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2005.09.25

Comments

Thomas J. Wilson

I think it is funny taht you should have started this series when you did, my friend. I have been having discussions with my circle, at times heated, over the infallibility of scripture. I think one of the things that I consistently get to is that YES, i DO think that God was capable and willing to reveal his will to mankind, but with 2-3 millenia of human tampering, transcribing, translating; who can be sure of WHAT God's message originally was. One could contend that God, either miraculously or "providentially" (whatever THAT means)could have preserved "His Word", but if he was going to intervene in THAT way outside the bible, then is it possible that he was continuing to intervene in OTHER ways.

I think the problem is, with the fundamentalist arena with which we grew up in, is that they depend upon an OBJECTIVE approach towards the "Word of God". They sit back and say THIS is it (whatever "THIS" may be). I personally believe that ALL ways of approaching god, of understanding Him are HIGHLY subjective. What I hear you saying is that you are coming to believe that the Bible, or at least UNDERSTANDING the Bible, is subjective as well.

Barry

barry writes:

this is so interesting to read, duane. it just underlines for me the extent to which the church we grew up at -- trinity -- was in fact many many churches all under one roof.

the idea that the bible was inspired by god working through people and then preserved and compiled and passed on by god working through people is so second-nature to me that i can't imagine anyone with a similar background to mine being shaken to the core and wondering if they're still a christian for thinking it.

but that's just it: our backgrounds are not as similar as we might think. john & betty tompson and larry & carolyn heitzman and john & pat coventry and clint dunagan are radically different in their approaches to some pretty basic questions. who you had as your sunday school teacher, who you had as your parents, who was your youth minister at a given point -- those are all watershed questions in a church like ours.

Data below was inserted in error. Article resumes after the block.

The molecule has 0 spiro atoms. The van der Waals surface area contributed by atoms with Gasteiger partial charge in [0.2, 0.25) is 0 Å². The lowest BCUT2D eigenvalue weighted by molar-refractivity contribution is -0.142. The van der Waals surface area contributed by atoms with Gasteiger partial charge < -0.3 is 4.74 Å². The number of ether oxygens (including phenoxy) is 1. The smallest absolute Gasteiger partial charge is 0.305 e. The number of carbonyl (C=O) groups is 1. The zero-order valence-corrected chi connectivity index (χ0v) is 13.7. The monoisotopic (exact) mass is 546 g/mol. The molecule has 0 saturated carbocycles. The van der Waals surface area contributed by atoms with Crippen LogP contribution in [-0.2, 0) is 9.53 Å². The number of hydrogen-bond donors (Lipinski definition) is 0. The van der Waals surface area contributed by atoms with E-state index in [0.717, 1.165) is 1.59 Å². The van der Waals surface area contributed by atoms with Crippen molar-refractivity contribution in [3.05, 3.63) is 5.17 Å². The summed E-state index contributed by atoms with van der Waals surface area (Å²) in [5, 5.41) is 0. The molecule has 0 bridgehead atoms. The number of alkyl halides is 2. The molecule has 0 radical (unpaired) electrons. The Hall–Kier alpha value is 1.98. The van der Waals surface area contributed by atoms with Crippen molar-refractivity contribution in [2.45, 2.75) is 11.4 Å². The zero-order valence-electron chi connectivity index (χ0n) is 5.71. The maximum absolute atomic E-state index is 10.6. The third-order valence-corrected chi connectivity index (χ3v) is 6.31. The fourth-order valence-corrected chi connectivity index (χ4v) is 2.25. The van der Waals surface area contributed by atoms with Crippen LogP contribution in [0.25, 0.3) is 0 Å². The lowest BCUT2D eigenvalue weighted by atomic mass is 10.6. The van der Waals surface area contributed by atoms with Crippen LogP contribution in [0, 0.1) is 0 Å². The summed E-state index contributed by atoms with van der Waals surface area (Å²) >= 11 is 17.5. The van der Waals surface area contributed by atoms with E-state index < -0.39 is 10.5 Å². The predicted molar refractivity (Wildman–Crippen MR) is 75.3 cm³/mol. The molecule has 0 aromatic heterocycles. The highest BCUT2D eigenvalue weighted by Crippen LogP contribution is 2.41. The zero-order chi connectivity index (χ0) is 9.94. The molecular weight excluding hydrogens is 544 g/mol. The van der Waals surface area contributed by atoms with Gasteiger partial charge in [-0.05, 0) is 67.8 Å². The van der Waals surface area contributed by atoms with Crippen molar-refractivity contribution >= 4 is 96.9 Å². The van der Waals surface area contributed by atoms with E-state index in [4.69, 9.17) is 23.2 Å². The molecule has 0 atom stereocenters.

all those truisms about baptist life turn out to be true after all.

at any rate, catherine and i will be in prayer for you on this journey.

Barry


barry adds:

by the way, *did* you ever have larry heitzman? he had this pet lesson, "refrigerating the gospel," in which he would comically propose slicing up scripture to be placed on your refrigerator. it's a powerful emblem of exactly the thing you're talking about, pulling out bleeding chunks of scripture to be misused however one sees fit.

"refrigerating the gospel:" what a redolent phrase. by cross-stitching our favorite sentences, out of context, and framing them and putting them on magnets, we do indeed refrigerate the mighty flames of gospel truth that could so transform us.

Cliff Knighten

Duane,

Thank you for honestly sharing your journey of faith. I have asked and continue to ask many of the same questions. It seems clear to me that many conservative Christian presuppositions about the bible are rooted in the fundamentalist/ modernist controversy in the early 1900's.

The terms that so many of us have viewed as unquestionable dogma, like "absolute truth" and "inerrancy" reflect the specific context of academic and scientific challenges to faith. While these challenges had been brewing ever since the Enlightenment, they came to a head in the early 20th century. Think J.Gresham Machen and Old Princeton theology for example.

Of course, these challenges to faith were and in some cases still are real. Unfortunately, I believe the challenges led many in the church to overreach and make claims for scripture that are found neither in scripture nor the historic Christian tradition.

My personal view is that there is a great deal of fear underlying terms like "absolute truth" and "inerrancy." We have accepted the foundationalist project and sought to ground our faith in the bedrock certainty of "absolute truth." This gives us certitude and confidence that we are right and others are "wrong." I once heard Walter Brueggemann say that he grew up in a church with "acres and acres of certitude."

This is a way of eliminating anxiety and doubt. But I would argue it also eliminates faith. Our security is not in an "inerrant text" but in the one who is "the way, the truth, and the life."

D.J. Bulls

Duane...love the blog. I also am wading through an emerging faith, dealing with changes in how I view religion, faith, church, all that stuff! Yet another commonality we share! Love to chat with you about it! Until, tommorow, "urah hanevel, v'chi nor..."

soupiset

great post. i resonate. keep writing.

Matt Norman

Hey Duane,

Great conversation. I too have found myself on this journey of faith. Stepping out of a false comfort. It is amazing to me how we search and study and construct ideas/thoughts all in the attempt to find God...understand God.

Vincent Donovan writes in his book "Christianity Rediscovered" of a conversation with a Masi worrior about faith and God. The worrior says that we humans think that we are like lions, hunting, stalking, searching for God. When really the lion is God, hunting and stalking us.

Sometimes it hits me that we are so busy hunting for God that we forget to sit still and be overtaken by that which we seek.

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